An estimated 10,600 people in Scotland die each year without receiving the palliative care they require, according to a report presented to the Scottish Parliament's Health and Sport Committee.
The report, International comparisons in palliative care provision: What can the indicators tell us, compiled by researchers from the University of Glasgow, presented data on the provision of palliative care services in wealthy countries such as England, Australia and Spain. Approximately 82% of people who die would benefit from palliative care services, equating to approximately 40,000 people in Scotland. The analysis estimates that this means 10,600 people who die in Scotland each year but do not receive palliative care when they should be.
Deputy convener of the Health and Sport Committee Bob Doris MSP said: ‘The provision of end of life care is not one that is going to go away as our population ages and more and more people need care at the end of life. Part of the issue is one of identification of who might need end of life care. There is good quality palliative care being provided across Scotland. However, that work often goes unidentified. We have to change that and ensure greater support is given when needed.’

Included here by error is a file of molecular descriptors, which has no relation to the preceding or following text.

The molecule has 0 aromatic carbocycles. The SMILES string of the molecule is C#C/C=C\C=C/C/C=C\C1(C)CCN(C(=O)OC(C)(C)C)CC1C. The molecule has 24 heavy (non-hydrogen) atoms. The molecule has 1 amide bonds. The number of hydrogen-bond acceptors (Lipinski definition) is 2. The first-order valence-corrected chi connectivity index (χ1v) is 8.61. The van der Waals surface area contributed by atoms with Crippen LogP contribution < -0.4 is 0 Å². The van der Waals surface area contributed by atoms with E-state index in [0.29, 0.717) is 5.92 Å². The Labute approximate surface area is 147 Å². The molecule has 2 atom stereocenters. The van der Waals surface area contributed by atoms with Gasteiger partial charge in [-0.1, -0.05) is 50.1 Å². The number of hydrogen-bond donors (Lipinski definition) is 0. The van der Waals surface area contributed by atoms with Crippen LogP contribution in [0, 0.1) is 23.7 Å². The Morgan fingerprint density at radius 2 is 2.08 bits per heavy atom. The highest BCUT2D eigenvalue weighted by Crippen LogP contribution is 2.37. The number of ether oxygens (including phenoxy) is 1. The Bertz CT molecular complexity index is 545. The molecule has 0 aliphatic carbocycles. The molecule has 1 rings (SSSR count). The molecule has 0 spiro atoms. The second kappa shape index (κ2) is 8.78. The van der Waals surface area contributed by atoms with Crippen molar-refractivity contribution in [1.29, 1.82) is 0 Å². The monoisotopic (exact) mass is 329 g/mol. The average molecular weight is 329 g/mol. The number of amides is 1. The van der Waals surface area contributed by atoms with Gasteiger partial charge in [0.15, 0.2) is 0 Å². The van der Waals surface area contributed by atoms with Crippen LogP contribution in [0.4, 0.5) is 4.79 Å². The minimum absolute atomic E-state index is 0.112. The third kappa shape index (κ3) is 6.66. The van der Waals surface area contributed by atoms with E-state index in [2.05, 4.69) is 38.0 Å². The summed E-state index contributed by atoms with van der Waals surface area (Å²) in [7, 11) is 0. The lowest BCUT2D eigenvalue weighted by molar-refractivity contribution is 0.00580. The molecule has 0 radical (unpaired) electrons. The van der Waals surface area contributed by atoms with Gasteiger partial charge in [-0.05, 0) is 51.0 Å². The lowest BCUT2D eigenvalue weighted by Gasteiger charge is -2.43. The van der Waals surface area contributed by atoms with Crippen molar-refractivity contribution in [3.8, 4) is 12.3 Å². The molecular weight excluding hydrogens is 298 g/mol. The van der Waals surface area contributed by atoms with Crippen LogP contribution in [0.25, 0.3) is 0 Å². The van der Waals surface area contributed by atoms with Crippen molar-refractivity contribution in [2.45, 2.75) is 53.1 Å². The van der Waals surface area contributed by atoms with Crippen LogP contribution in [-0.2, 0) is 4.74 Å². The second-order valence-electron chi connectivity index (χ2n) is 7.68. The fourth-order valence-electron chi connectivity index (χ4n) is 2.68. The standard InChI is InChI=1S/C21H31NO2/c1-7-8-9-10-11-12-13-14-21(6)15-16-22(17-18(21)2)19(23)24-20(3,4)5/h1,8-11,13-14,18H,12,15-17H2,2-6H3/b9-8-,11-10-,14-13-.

The report suggests that major improvements need to be made in the collection of data on palliative care in the country. It states that while there is growing evidence of testing of outcomes and quality indicators of palliative care, this tends to be focused on specialist end-of-life centres such as hospices, as opposed to in mainstream health and social care services.
Professor David Clark, the report’s author, said: ‘Scotland has a very strong record of success in developing palliative care services and contributing to the wider development of this type of care. We need to build on this to get better measures of the reach of palliative care, the outcomes it is achieving and where improvements can be made.’